In 2016, Swedish Covenant Hospital’s midwifery practice introduced a new model for prenatal care – CenteringPregnancy. The program provides group care to expectant mothers. As the first cohort reached their due dates in December, 5 of the ten inaugural mothers found themselves on the labor and delivery unit at the same time, extending the community of support that is at the core of the model. The program was made possible through a grant from VNA Foundation.
“The CenteringPregnancy model has had a really impactful change physically and emotionally for patients,” said Lily Sarmiento, Centering clinical coordinator. “Expectant moms feel better informed and comment that through the group model, they are getting answers to questions that they hadn’t even thought to ask.”
CenteringPregnancy replaces one-on-one prenatal visits with group sessions to promote greater patient engagement, empowerment, and community-building. The Centering model empowers women by valuing the experience each woman brings to the group, while building knowledge through skill-building and education. Centering also supports the development of a social network of mothers who can support one another.
“Being able to go through the pregnancy experience with other women and have that social aspect, while also learning from each other, made a big difference,” Casey Clevenger said. Casey was a member of the second Centering cohort and recently gave birth to her son, James.
Each Centering cohort consists of 8-12 women with similar due dates, giving members a community of support from women at the same point in pregnancy. The group meets 10 times, beginning at 12-16 weeks of pregnancy. During meetings, each woman receives an individual exam. A group discussion is then facilitated on a range of topics, from nutrition and exercise, to childbirth preparation and parenting. Since June 2015, 53 women and their partners have participated in the program.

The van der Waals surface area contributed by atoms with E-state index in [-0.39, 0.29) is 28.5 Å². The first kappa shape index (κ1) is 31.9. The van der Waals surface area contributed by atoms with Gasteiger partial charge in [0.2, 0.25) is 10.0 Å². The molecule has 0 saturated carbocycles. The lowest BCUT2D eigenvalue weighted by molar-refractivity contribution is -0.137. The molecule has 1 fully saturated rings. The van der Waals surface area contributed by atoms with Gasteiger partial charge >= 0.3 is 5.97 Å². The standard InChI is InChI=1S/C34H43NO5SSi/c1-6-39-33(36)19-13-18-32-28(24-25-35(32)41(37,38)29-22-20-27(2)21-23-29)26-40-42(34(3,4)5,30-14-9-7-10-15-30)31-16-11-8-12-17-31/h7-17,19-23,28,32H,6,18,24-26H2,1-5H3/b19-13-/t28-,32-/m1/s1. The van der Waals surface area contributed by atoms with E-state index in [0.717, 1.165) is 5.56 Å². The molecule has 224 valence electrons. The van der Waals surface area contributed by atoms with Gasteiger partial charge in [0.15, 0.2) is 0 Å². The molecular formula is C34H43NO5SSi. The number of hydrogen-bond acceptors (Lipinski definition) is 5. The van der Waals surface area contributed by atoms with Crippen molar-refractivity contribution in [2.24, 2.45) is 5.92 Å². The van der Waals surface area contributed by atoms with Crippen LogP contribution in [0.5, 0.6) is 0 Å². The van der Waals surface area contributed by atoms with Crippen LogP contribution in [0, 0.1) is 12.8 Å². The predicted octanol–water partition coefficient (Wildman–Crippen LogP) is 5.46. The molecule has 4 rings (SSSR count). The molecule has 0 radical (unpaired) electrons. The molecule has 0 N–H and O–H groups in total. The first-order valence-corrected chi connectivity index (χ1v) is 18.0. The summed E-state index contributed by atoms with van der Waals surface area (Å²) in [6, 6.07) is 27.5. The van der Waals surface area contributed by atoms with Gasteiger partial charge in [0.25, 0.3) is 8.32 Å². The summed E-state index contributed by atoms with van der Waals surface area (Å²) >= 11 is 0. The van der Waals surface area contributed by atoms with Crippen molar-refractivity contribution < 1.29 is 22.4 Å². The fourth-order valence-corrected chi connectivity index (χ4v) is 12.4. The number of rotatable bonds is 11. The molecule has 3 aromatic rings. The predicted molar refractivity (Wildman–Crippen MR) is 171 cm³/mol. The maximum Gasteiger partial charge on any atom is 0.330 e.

It was the group discussions that Casey found most valuable. In addition to presentations by the midwives who facilitated the group, speakers from various disciplines at Swedish Covenant Hospital provided information that she believed she wouldn’t have accessed through a traditional model. For example, a labor and delivery nurse presented different tools and props that can be used during childbirth.
In addition to educational opportunities, Lily observed how social connections have formed through groups, which has helped to lessen the isolation that many expectant mothers and new moms experience. Many group members have formed friendships that extend beyond group time, including the December cohort, who are already planning a swimming date for their newborns, and another mother who provided baby clothes from her previous child to a group member.
Results from the initial six months of the program show that the program has far-reaching health benefits including fewer pregnancy-related complications, more women staying within their recommended range for weight-gain during their pregnancy, and other indicators. Patients also report increased satisfaction with their prenatal care as a result of the model.
In addition to the CenteringPregnancy program through the Swedish Covenant Hospital, the midwives will be starting a Centering program in partnership with Infant Welfare Society.
“We are excited about the social connections and support that expectant mothers will have through the new Centering group at Infant Welfare Society,” said Rosemary Baldwin, nurse midwife at Swedish Covenant Hospital.
To learn more about supporting women’s health at Swedish Covenant Hospital, contact the Foundation at email@example.com or 773-293-5121.